This past Saturday night Tulsa was hosting 23rd-ranked SMU in a nationally televised game that was billed as a battle between first and second place. It had all the markings of a fantastic matchup. When I walked into the Reynolds Center and saw that it was packed with both students and alumni alike, I was excited for what I hoped would be a hard-fought victory.
I hoped that when the game was over I would be leaving the Reynolds Center excited, happy and proud to call myself a TU fan. What I did not expect to feel was embarrassment—but that is exactly the way I felt leaving, not because of our team (which I am proud to support), but because of a small group of fans.
Tulsa played hard, but ultimately lost to the team that was more dominant. Sure I was upset with the loss—I really wanted to see our perfect run in the conference play out—but that is not a reason to be classless and crude to opposing fans.
Our student section on Saturday—even though it was only a small minority of the students at the game—was awful. When people start chanting “F-ck you SMU,” everyone comes out a loser. Those twenty people made our students and the University of Tulsa look like complete and utter assholes.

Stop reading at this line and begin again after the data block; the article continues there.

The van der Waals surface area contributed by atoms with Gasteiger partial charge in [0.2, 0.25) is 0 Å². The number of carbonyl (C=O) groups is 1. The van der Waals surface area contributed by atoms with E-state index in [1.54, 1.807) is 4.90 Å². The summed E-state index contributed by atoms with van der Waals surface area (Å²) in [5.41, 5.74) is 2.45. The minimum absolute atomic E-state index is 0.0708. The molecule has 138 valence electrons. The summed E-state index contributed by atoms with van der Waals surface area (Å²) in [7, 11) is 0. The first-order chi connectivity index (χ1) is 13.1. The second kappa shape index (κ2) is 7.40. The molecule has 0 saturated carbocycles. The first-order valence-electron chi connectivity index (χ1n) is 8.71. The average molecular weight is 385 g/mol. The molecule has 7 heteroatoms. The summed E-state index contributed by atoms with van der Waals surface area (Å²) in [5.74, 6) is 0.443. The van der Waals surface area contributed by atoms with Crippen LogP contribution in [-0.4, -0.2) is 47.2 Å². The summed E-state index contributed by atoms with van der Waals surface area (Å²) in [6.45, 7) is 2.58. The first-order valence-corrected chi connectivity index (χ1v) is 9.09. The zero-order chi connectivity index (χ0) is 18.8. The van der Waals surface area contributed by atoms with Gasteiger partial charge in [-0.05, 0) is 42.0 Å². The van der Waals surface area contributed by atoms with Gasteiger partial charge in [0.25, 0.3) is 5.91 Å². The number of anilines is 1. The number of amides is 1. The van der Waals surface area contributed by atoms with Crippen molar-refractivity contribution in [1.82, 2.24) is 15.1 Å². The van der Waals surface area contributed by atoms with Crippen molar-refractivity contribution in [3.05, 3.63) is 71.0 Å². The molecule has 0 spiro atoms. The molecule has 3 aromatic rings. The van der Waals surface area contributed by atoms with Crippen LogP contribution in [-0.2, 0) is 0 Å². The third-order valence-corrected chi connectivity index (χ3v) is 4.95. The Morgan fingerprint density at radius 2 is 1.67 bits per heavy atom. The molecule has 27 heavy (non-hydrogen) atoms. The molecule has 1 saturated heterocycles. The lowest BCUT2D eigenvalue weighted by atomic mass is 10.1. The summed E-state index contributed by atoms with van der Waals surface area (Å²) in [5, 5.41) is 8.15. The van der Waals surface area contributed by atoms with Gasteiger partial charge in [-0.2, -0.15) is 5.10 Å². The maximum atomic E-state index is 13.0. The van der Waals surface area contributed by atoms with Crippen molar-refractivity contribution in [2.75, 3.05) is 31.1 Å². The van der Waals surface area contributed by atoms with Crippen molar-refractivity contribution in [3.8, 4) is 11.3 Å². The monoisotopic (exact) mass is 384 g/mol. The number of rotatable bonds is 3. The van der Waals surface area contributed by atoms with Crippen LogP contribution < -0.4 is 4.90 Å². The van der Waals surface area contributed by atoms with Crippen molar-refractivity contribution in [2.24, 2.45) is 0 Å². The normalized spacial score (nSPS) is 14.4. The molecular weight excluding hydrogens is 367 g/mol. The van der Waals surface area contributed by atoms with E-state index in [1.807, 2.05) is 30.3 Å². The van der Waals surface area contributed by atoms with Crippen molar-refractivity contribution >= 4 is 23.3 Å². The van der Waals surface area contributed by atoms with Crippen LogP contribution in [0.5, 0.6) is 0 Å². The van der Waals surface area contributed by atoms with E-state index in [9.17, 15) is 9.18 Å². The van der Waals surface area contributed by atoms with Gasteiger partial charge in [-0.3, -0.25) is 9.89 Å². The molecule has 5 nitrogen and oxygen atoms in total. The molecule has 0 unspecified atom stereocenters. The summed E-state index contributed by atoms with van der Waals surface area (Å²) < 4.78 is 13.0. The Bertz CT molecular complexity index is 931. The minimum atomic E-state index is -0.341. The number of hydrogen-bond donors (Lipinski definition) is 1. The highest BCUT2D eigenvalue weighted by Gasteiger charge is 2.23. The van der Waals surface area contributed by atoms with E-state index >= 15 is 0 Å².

Yes, heckling has a place in sports—it can be fun to call out a player for committing a foul or making a mistake—but what happened on Saturday was not a harmless jeer at a player or against the Southern Methodist team. It was an attack on their fans.
When you show up to a basketball game drunk, start shouting vulgarities and flipping the bird at opposing fans for the sole reason that they are fans of a different team, then you are not being a fan. A fan is “an enthusiastic devotee, follower, or admirer of a sport, pastime, or celebrity.” Passion is an essential part of being a fan, but when you mistake profanity and vulgarity against an opposing team’s fan base for fandom, then maybe you need to look at what kind of fan you are.
After the game was over and the fans of both teams were leaving Reynolds, I was embarrassed to even make eye contact with SMU fans. I felt like I needed to apologize to their fans for the actions of those twenty students. My friend told me later that he talked to some SMU fans who said that they know it wasn’t our entire student section or fans, but that they were coming to the game to watch their team and left with a bad perception of TU.
I love Tulsa basketball and am proud to call myself a fan of the Golden Hurricane, but I am not proud to have been at that game and associated with that crowd. We as students should not stand for our own peers tarnishing our name and reputation.